Bamui i Pepya ?.lub. He quoti a i oploua
lj from the famoua i 'iar\ the patl
allualona i" falllng eyeaight, whlch ba
gin ln lo'''.."'. '64, ai the ag.- of thlrty. and
and ni ItaJD, aith the rlose of "all thal
1 doiiht i ahall * vi i be able to *i" a Ith
mj own *??*?- in the keeplng ol my Jour
nni " Baa :- Mi i "V.? r.
"Any one who reada crltlcally the ac
eounl whlch Mr, Pepya ha given of the
Btati "t hla ey< muat feol aure thal he
ha uffi red froi ei mi tropla a Ith
i an, degn tlgmatlam, nnd I i1
hla i.ar of becomlng bllnd waa wholl?
unfoundi d. Theae errora of refr ictlon
w< re n"t r< rj gr< it, though th>.\ ? ? ?
auffli i'ht to eauae * yeatraln and unduc
?, n Itlvi i. retlnae He dld no!
Buffer from headache or he would have
sani hi ? i n-'t Bqulnl or hla poi
traits would have ahown lt. Tlu ? ??
n i ime on ?h* n he a a aboul
: thlrt: He had bi i n bi cuatomtii to li a I
; ai. outdooi llfe, bul he now m ttlod doa n
I at hla "tli''-.. began t** uae hla ???. - a for
long si" ih; of work and araa concerned
v, ith ma e of flgui ea whlch ofti n re
quh - ,i the closi Bl ittentlon, The paper
at thi- t'lie ivaa coarae, the arrltlng waa
crabbed and the i andle Iii hl b - hlch
h, worked w Inauffl.t. ? 'onaldei
able atraln. ,r" n fore, a a pul upon hU
accommodatlon, and the latenl defeel
aoon i" came manlfest."
Wlth hla frlend, Mr. Ern< il * 'larke, Mr.
Powi r < rolved thi folloa Ing bb thi
?. i iption whlch b pn ai ni <h- ?? ocullal
would have wrltti n:
l-'nr Bamuel Pepj t, Eaq.
S|.. ctai l< i
_ 11 , . , 0.30 D eyl axla IMI
i-, | \ , "The \\. .-tminst.-t- Qasette"
polnta out, iii'*l varloua "tubes" and
.,.1. ..-., \- i.i, ii were all thal thi i pectacle
makera of thoae da] i had lo olfei
the h p< i ne tropli a tlgmatlam from
which hi ? uflfi red could nol have I.
, nnd bj glaaaes during hla llfetbne, for
m ,, ,;., ? q nol BufBclentl) advani ed i"
,,iZ. the < ondiiion:
"Bul Betlgraatlem can i" relleved by
allowlng the raya of llght ba pasa
through only a alngle meridtan of the
Irregularly curved cornea, or lena lt la
tantallslng to ihmk thal Pepya mlght
have Btumbied accldentall) upon thla
method II anythlag had caused blm U)
read through a sllt whlle he waa wear
inn lus glaaeea This mlght easlly bave
happ.ti'il had he BBt npon his tubes .ilid
L-rushed them, or u ln the agitatlon <>t'
Mpeakteig he had aqueeai d them flal In
his handa, He would th.-n bave found
his eyestraln removed; hla acute mlnd
would hava aal Itaalf t.. .i. termlna the
cauae; he would hava paated atrtpa of
l.ia. k paper on eacb alde of lus* glaaa
and the Dtary mlght have beea contlnued
to the aad of his llfe; whUat the papei be
would have certalnly raad on tha n\\\>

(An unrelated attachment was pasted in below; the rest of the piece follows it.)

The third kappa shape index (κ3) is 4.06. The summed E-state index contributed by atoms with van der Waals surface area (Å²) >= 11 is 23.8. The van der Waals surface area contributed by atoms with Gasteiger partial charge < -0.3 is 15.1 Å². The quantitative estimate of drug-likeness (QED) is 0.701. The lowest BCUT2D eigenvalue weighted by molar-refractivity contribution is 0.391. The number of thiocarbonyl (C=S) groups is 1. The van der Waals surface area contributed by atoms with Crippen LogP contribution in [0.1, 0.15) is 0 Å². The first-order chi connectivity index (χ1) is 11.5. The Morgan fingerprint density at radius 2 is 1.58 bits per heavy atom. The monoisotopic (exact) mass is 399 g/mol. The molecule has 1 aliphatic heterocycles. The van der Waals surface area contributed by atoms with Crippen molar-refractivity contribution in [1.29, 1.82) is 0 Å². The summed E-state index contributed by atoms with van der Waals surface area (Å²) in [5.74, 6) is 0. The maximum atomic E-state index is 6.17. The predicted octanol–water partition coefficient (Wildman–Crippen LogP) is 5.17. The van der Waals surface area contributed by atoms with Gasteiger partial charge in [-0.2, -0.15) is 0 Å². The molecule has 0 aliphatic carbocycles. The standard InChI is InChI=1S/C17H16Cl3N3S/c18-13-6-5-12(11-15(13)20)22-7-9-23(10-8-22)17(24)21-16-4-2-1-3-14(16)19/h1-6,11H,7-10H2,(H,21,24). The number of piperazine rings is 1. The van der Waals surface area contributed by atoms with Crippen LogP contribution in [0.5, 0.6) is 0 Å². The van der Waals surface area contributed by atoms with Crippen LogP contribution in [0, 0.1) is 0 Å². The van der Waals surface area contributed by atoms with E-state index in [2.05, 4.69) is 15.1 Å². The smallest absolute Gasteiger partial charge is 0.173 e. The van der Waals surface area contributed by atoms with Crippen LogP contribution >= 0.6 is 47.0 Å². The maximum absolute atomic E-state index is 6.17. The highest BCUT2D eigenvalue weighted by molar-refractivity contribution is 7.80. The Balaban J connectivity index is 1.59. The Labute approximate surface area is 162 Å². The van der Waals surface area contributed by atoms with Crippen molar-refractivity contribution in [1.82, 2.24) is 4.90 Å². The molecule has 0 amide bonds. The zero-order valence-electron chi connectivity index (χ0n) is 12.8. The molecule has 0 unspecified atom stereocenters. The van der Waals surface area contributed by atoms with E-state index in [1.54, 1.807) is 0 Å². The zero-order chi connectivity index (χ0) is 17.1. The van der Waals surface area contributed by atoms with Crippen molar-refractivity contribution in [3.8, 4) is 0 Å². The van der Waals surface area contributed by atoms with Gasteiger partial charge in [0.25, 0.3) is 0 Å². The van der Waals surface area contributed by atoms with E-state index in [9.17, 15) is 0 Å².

j.-.-t before the Royal Boctety would bave
add.-d stiii greater luatn t<> his name an.l
iniuiit have revoluttoolaed the luws of
Character in England and Ro
mance in India.
MA8TBR CHRI8TOPHER. Bf MrH
Henry de la Pasl ire (Lady CllnTord).
i;mo, pp f"7. B. P. Dutton & Co.
The author of "Master Chrtatopher"
la a faithful Btudent of character, tha
r of an undo ibt* d glfl for evolvtng I
many plquanl nnd moving altuatlonsl
from a very slmple i>lot, and tha wli Ider
i.f a st? i" at once graceful and fluentl
i ? rlatopher, the boytah aqulre who
? i. ... i. up Ithou! femlnlne influ
. wlth coarae Inherltancea and wlth
dlahonesl toadlea for companlona, she
found a character demaiidtng all the,
- mpathetlc Intultlon sh.- mitcht muster.
sh" has not falled in the balanclng of
qualitlea Careless, aullen, unmannerly
.< he ofti n i-. I ?? haa noble tralta
whi.h coma to tl l lurfaca in moments
,,?? atresfl Tha father of hard natura and
common mlnd, the ntother of dalnty re
. nt and remarksble talents ara
both apparenl ln his warrlng character.
Bnd it ls a I lendlng whlch doea not make
for his own happlness. Wa eannot hut
lik,. poor Chrlstopher; th.- flbre of bla
s.iiii !'i honeat, and In all the torment of
i || ,,, inckj love story he ptajra a manly
and generoua part. Th" aelflah, acheming
beautj whom he sdores is aa cleverly
drawn. Her role is that of th" i.nial"
vlllaln and ahe ' arrlea it out ln the np
proved modern way with a tenadoua
Btrtvlng afti r money, u.l clothea r.v\
iiirtatioti. with "poae" and cynlclam and
humor, ami a crafty Intelllgenca that
mlghl eaally be adapted to hlgher oaca
;? erhapi ti arttatl* to ahow tha pan
i:r i- .i as risklng the ci rtalnty <>f
Itl ? ? rrlage 8he haa aecured by
imItlng t! ? - : her betrothed'a
da but that is Erli a aa tii.- author
>. : i tha cold blooded foiiien of